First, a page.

ENG 336 Humans and Other Animals in 19th-Century American Literature
The intersections of nature, culture, and species across primarily nineteenth-century literature.
Our English curriculum covers the globe and the centuries: everything from medieval Anglo-Saxon epics to 21st-century African novels. We sharpen minds and unleash imaginations. By reading a wide range of texts critically and imaginatively, you develop writing, thinking and speaking skills that will serve you throughout your life and in any line of work. Our courses examine works of literature and other media in their most important contexts: historical, cultural, linguistic, socio-political and philosophical. You also have the opportunity to study abroad in one of many countries, including England, Scotland, Ireland, India, Italy, Denmark and New Zealand, and we welcome double majors.
You may additionally choose to concentrate in creative writing or the study of race and ethnicity. We also offer a wide array of interdisciplinary courses that combine literature with environmental studies, film, gender and women's studies, history, linguistics, music, Slavic studies and other fields of interest. In recent years, students have had an opportunity to interact with outstanding visiting artists like Art Spiegelman, David Sedaris, Jhumpa Lahiri, Junot Díaz and Dinaw Mengestu.
As an English major, you have a wide range of career opportunities because the creative and analytical skills you acquire are transportable and adaptable. Our majors become physicians, choreographers and Hollywood show runners, as well as writers, teachers and lawyers. In graduate school, they go on to study everything from public health, international relations and business to creative writing, education and law. Whatever your interests, you gain an understanding of human culture and the skills that empower you to succeed in a competitive world.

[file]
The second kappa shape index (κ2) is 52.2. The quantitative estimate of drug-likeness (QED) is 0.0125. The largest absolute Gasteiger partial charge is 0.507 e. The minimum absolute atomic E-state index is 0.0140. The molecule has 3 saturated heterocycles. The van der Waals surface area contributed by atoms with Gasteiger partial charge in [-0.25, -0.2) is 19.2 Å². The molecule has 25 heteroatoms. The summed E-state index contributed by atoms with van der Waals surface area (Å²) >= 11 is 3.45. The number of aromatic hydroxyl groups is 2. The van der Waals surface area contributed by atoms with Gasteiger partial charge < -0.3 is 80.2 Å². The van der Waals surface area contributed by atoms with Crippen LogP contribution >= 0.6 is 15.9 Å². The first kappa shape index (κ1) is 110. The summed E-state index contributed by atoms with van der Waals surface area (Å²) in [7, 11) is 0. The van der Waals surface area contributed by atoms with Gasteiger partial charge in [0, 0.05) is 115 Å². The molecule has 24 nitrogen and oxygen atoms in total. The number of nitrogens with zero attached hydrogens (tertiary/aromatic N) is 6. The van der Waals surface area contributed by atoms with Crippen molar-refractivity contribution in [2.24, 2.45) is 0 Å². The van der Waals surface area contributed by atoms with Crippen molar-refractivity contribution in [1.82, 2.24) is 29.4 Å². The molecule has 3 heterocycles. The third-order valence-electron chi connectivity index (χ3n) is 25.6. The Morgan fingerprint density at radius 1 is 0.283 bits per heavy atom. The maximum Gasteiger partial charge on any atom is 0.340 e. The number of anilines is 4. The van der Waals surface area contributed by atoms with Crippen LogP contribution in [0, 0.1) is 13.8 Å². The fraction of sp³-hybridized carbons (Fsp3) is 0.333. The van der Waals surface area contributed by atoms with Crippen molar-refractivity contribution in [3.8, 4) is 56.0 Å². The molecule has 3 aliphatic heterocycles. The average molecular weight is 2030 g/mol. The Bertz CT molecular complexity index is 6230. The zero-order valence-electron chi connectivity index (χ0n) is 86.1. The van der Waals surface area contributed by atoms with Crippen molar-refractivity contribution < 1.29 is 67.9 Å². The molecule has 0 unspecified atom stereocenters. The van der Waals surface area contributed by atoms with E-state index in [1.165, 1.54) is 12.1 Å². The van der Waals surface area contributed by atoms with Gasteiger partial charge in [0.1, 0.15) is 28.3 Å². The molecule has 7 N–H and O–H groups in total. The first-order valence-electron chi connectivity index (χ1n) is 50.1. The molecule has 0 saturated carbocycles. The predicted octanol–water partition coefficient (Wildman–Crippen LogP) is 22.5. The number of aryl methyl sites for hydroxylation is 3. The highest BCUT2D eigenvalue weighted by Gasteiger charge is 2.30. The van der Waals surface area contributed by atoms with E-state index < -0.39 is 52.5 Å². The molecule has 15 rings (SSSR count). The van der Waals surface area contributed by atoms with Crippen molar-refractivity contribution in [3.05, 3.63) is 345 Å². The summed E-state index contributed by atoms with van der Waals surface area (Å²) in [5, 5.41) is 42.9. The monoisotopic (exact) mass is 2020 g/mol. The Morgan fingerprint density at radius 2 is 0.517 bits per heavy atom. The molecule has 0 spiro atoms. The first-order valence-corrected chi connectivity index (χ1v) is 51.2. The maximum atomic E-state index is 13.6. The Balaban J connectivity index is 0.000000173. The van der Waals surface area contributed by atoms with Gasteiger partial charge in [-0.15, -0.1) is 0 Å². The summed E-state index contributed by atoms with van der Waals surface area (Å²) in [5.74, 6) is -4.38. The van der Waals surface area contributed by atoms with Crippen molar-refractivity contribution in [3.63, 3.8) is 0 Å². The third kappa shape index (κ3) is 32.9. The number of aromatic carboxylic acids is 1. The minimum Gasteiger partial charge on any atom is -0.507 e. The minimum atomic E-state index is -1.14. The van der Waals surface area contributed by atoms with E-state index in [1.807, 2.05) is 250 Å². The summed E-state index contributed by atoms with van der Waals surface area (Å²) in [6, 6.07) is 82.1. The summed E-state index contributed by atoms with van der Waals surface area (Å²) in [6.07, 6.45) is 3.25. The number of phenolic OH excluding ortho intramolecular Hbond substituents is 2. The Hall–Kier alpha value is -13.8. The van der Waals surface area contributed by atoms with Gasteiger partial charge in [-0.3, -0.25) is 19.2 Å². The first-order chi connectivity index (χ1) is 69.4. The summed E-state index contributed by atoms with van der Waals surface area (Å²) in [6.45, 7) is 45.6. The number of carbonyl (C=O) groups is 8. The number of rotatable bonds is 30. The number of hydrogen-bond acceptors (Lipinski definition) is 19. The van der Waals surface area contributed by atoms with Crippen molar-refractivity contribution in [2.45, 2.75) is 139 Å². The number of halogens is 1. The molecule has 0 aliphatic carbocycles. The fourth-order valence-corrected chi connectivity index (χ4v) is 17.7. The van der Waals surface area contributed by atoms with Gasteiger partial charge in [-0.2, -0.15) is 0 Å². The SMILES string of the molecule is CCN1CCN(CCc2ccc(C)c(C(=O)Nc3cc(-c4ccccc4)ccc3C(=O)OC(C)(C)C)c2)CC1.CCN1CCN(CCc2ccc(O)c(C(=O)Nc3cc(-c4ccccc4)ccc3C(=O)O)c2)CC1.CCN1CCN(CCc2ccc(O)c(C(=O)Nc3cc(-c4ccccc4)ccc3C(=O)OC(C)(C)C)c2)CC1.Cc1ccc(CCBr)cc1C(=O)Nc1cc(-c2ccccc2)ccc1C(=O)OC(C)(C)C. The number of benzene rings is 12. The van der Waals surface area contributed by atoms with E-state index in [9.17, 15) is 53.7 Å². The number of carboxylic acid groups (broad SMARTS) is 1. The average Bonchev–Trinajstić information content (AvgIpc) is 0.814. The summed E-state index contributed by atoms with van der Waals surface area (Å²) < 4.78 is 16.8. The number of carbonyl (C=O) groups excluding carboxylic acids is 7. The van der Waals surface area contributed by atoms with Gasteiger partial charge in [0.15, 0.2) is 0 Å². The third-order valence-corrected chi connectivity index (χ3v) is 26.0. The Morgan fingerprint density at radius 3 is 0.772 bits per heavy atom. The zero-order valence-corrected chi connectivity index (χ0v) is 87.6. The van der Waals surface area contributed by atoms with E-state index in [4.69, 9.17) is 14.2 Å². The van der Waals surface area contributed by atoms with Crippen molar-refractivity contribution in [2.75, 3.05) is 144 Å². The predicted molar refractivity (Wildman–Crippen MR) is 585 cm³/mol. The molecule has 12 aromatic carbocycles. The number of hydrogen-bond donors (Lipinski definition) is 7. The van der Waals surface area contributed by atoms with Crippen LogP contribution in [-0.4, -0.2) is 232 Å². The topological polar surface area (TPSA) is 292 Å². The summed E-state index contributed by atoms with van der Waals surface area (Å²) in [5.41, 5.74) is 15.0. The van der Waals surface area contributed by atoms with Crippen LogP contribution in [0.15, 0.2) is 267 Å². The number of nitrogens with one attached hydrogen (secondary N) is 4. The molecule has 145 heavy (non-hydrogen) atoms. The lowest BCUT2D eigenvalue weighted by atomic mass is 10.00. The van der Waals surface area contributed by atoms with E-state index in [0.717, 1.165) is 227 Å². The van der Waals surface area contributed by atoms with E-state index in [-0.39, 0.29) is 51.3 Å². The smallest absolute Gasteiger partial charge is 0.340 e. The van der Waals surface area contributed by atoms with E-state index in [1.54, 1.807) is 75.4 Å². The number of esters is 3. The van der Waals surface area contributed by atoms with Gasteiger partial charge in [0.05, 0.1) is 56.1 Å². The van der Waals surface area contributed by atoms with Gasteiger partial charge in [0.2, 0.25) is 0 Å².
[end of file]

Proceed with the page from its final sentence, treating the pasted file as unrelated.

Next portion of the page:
Blanche McCrary Boyd, the Roman and Tatiana Weller Professor of English and Writer-in-Residence at Connecticut College, teaches three creative writing courses: Writing the Short Story, Narrative Non-Fiction and the Seminar in Fiction. She is the director of the College's Daniel Klagsbrun Symposium on Creative Arts and Moral Vision, a biannual symposium.
Before coming to Connecticut College, Ferhatovic spent two years at Bilkent University in Ankara, Turkey, first as a visiting assistant professor, then as an assistant professor, teaching two core-humanities classes (Sin-liqe-Unninni to Plato, and Machiavelli to Aitmatov). In Spring 2012, he taught an elective seminar on medieval Germanic epic and saga.
Charles Hartman studies and practices poetry, jazz, and computer programming, and all three find their way into the classroom. Hartman teaches classes in the writing of poetry, modern poetry, contemporary poetry, science fiction, and poetry and music. His computer program, "English Metrics," a poetry scansion tutorial, is used in introductory level English courses.
Sookyoung Lee's research concerns the discourse of realism from late-nineteenth century to the present, the invention and erosion of mimetic styles, the social and political conditions implied by style. Recently, she has begun to think of these issues in relation to theories of imperialism that emerged concurrently.
Rijuta Mehta received her doctorate from Brown University in Modern Culture and Media in 2016, when she joined Connecticut College. Her dissertation title is "The Anticolonial Snapshot: South Asian Disruptions," which analyzes photography and literature in twentiety-century South Asia to argue for anticolonialism as the mediation of injury and freedon, rather than as pure opposition to colonial power.